Polo and Hip-Hop, an Oral History [Pt. 2]
6. Mid-late 1990s – The Backlash:
After hip-hop’s overwhelming embrace of their clothing in the early ’90s, preppy brands, including Polo, begin to get away from the bright colors and sporty style that made their clothes so popular in urban fashion. A rumor that Polo competitor Tommy Hilfiger made racist comments about Black customers’ interest in his clothes on Oprah Winfrey’s talk show spreads (Oprah later had Hilfiger on her show to definitively deny the claims), and a slight backlash against these high-end labels ensues within the hip-hop community. Brands like FUBU and lines created by rappers including Rocawear and Sean John, rule hip-hop fashion going into the new millennium. Despite all of this, Polo gains notoriety for using Black model Tyson Beckford prominently in their ads.
Dallas Penn: [In] the mid-to-late ’90s, Polo tried to distance itself from the urban consumer. So, Polo kind of got away from some of the things that the urban consumer really liked about it. They reduced the teddy bear sweaters that they were offering. The knits with color blocked primary colors… They pulled out from that and became more conservative… I guess that is the evolution of the brand in a way, because you’re going with different design schemes and you’re trying out some different colorations and things, but my opinion is that they were definitely trying to run from the urban market sensibilities… My understanding always has been that these brands don’t particularly target Hip-Hop culture or urban culture, but urban culture targets them.
Young Dro: Yeah! That [Hilfiger comment] what made us stop rapping [about] and wearing Tommy. You know Raekwon used to be like, “Tommy Hilfiger.” C’mon shawty, it was the whole life. Then when he said that, it really—so, I was like, might as well go get ‘Lo’d up. So that whole thing with Tommy, I think Polo still sold more clothes than anybody all through those years, all through that time [because of that]… And you can see a black model on TV. Tyson Beckford or somebody that was doin’ Ralph Lauren. Black people and urban, like “Oh, OK cool.” ‘Cause that’s what I thought. The Black guy, the model. I automatically was like, “I’m one, too.” And I had the nickname, people used to call me the mannequin.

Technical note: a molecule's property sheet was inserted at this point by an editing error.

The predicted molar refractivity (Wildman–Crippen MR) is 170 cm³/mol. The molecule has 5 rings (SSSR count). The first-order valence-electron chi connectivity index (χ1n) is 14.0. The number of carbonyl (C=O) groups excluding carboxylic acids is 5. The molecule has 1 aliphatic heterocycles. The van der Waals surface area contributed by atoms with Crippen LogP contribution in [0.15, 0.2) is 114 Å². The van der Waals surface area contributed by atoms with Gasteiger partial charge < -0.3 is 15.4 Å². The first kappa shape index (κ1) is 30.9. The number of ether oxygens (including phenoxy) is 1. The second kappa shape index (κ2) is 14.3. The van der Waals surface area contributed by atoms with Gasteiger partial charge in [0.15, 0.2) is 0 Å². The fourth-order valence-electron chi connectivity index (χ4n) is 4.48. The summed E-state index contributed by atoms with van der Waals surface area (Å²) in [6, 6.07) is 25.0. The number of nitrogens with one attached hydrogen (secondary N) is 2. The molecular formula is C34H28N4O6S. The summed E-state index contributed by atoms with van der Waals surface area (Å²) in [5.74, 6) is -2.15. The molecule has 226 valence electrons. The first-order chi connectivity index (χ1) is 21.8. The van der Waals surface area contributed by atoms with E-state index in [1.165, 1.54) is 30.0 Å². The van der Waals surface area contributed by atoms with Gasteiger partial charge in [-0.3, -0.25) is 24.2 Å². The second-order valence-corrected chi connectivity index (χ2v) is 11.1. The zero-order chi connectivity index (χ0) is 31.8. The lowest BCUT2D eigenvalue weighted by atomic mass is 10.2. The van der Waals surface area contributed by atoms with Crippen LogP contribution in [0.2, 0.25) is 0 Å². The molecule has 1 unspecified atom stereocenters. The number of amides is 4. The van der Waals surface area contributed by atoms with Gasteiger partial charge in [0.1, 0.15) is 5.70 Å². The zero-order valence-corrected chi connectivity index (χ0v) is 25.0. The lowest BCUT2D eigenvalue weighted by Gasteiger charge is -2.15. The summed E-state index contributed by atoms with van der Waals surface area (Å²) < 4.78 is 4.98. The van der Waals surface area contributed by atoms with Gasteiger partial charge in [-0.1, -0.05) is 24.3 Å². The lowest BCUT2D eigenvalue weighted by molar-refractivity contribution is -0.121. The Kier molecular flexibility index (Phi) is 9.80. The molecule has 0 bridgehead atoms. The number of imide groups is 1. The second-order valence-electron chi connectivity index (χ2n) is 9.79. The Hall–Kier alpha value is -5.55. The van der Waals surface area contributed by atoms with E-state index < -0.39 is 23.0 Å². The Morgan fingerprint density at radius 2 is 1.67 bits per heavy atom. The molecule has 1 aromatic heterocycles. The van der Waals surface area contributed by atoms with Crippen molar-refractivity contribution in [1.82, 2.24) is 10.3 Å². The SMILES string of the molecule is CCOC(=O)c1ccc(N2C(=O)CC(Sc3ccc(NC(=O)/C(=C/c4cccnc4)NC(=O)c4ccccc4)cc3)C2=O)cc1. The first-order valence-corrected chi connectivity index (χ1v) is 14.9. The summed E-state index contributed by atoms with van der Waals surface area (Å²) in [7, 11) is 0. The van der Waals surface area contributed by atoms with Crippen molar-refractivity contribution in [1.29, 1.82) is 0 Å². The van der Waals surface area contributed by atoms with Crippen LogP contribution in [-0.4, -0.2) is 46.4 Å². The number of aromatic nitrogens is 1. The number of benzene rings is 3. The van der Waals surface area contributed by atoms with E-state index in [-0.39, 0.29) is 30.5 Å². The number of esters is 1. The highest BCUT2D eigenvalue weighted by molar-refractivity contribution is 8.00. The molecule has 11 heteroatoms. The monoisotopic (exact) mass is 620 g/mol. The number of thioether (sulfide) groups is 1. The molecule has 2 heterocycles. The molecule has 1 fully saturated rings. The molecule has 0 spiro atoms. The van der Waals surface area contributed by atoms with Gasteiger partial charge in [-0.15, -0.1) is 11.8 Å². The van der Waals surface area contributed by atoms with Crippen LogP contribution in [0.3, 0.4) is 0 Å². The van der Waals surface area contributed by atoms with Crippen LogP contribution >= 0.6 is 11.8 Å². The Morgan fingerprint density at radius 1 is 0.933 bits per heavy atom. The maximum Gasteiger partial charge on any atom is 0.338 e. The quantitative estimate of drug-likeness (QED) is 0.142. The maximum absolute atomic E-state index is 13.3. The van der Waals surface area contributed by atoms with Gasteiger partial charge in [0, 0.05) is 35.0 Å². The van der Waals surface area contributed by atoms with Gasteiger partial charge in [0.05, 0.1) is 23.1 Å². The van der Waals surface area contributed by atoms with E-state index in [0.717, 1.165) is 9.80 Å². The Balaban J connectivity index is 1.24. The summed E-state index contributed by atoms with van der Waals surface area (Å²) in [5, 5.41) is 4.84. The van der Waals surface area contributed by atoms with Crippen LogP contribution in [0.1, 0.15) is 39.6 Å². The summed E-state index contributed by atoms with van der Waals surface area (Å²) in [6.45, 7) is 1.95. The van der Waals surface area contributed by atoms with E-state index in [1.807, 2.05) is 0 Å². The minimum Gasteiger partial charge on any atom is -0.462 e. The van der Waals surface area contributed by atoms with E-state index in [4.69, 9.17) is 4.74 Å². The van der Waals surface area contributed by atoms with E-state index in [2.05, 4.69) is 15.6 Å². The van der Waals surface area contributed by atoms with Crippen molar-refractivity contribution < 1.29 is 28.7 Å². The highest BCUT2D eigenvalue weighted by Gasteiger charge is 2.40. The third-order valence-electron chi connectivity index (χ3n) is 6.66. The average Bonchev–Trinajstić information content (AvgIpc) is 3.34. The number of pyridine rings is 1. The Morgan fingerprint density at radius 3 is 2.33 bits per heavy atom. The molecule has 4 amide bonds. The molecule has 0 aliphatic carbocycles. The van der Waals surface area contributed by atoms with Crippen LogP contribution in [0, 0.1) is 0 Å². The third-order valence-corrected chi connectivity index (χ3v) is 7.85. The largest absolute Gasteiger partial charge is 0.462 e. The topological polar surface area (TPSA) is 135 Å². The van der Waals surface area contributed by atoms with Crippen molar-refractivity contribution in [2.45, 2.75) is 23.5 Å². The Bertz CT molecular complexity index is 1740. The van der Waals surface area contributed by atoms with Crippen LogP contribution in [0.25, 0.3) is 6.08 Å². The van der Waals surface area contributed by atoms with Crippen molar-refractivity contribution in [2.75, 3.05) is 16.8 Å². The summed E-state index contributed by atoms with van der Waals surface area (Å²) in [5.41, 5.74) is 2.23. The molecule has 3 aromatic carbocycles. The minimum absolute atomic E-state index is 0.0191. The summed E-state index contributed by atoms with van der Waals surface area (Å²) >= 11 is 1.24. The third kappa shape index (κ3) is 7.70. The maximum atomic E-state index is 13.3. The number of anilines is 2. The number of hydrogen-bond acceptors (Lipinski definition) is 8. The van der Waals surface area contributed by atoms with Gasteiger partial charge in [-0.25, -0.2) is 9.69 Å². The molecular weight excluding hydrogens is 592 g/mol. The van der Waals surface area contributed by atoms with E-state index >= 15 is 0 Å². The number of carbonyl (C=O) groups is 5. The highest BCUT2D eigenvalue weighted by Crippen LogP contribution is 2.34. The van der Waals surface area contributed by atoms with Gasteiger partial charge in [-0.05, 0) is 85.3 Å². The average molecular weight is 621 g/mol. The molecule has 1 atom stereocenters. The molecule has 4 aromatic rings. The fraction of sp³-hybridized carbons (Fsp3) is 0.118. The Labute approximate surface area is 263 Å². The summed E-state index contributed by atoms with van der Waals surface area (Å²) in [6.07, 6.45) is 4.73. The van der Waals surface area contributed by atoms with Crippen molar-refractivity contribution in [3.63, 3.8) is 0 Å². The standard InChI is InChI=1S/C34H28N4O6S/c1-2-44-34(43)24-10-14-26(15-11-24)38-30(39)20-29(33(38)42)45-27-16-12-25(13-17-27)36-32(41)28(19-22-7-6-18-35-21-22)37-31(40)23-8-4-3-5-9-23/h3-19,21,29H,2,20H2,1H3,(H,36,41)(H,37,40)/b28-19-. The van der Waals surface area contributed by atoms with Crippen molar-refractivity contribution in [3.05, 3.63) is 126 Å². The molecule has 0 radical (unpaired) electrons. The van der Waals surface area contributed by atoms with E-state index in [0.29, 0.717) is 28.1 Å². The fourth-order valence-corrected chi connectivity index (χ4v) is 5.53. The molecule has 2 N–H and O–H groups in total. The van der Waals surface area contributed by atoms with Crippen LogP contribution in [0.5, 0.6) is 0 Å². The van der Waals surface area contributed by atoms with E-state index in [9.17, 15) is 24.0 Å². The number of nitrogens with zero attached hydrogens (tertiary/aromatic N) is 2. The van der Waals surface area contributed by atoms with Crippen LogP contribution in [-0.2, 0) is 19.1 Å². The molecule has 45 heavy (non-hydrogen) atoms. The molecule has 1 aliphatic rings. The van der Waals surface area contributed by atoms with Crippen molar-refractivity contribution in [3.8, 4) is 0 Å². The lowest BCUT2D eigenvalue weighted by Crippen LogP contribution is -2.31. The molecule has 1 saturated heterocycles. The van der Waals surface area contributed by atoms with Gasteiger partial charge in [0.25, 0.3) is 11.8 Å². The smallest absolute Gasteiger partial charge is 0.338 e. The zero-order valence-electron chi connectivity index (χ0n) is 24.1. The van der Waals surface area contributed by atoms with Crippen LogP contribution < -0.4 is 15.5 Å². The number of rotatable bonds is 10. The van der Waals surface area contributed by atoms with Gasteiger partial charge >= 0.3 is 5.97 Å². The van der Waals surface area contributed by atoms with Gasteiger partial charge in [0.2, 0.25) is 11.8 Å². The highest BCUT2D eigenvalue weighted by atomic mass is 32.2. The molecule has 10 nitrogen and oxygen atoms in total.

Raekwon: I mean, I heard about that. But, at the end of the day, nobody ain’t give a fuck about that, you know what I mean… Who knows? I don’t know if the nigga’s racist or not. I’ve seen Black people in posters wearing it. So, that was just a speculation. I don’t really believe that until I actually see it myself.
Just Blaze: You gotta remember, hip-hop has always been about taking something that wasn’t meant for us and making it ours. That whole thing, remember when they were saying, “Oh, Tommy Hilfiger said he didn’t want Black people wearing his clothes?” And then that kinda translated to Ralph Lauren saying [that]. It’s not that. The comment that was actually said was, “I’m surprised that my clothing has found it’s way into the urban space because I didn’t design it for that.” And there’s nothing wrong with that. I don’t necessarily make my music for a 70-year-old White man, but it doesn’t mean I have a problem with him listening to it.
Sean Price: I don’t think Ralph Lauren give a shit about hip-hop. We just like the clothes. Fuck ‘em. Straight up.